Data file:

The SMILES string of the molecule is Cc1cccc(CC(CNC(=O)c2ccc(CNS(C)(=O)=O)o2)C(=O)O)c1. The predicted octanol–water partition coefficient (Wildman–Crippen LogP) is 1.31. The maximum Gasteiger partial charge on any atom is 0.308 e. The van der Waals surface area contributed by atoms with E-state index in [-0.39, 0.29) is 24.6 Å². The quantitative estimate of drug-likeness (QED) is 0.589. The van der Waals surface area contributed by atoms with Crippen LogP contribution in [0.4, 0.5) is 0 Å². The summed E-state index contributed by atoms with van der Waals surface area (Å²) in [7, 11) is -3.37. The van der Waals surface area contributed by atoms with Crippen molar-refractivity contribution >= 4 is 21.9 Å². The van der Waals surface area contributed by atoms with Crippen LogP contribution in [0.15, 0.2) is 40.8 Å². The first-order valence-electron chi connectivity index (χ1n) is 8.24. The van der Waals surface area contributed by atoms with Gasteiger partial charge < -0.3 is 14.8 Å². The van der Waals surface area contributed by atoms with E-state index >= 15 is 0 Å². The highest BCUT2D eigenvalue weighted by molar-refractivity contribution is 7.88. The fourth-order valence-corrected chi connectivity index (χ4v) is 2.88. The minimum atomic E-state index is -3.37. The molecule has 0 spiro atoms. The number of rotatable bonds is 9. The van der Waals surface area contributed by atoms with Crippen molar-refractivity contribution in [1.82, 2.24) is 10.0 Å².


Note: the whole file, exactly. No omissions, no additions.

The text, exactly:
The SMILES string of the molecule is Cc1cccc(CC(CNC(=O)c2ccc(CNS(C)(=O)=O)o2)C(=O)O)c1. The predicted octanol–water partition coefficient (Wildman–Crippen LogP) is 1.31. The maximum Gasteiger partial charge on any atom is 0.308 e. The van der Waals surface area contributed by atoms with E-state index in [-0.39, 0.29) is 24.6 Å². The quantitative estimate of drug-likeness (QED) is 0.589. The van der Waals surface area contributed by atoms with Crippen LogP contribution in [0.4, 0.5) is 0 Å². The summed E-state index contributed by atoms with van der Waals surface area (Å²) in [7, 11) is -3.37. The van der Waals surface area contributed by atoms with Crippen molar-refractivity contribution >= 4 is 21.9 Å². The van der Waals surface area contributed by atoms with Crippen LogP contribution in [0.15, 0.2) is 40.8 Å². The first-order valence-electron chi connectivity index (χ1n) is 8.24. The van der Waals surface area contributed by atoms with Gasteiger partial charge < -0.3 is 14.8 Å². The van der Waals surface area contributed by atoms with E-state index >= 15 is 0 Å². The highest BCUT2D eigenvalue weighted by molar-refractivity contribution is 7.88. The fourth-order valence-corrected chi connectivity index (χ4v) is 2.88. The minimum atomic E-state index is -3.37. The molecule has 0 spiro atoms. The number of rotatable bonds is 9. The van der Waals surface area contributed by atoms with Crippen molar-refractivity contribution in [1.82, 2.24) is 10.0 Å².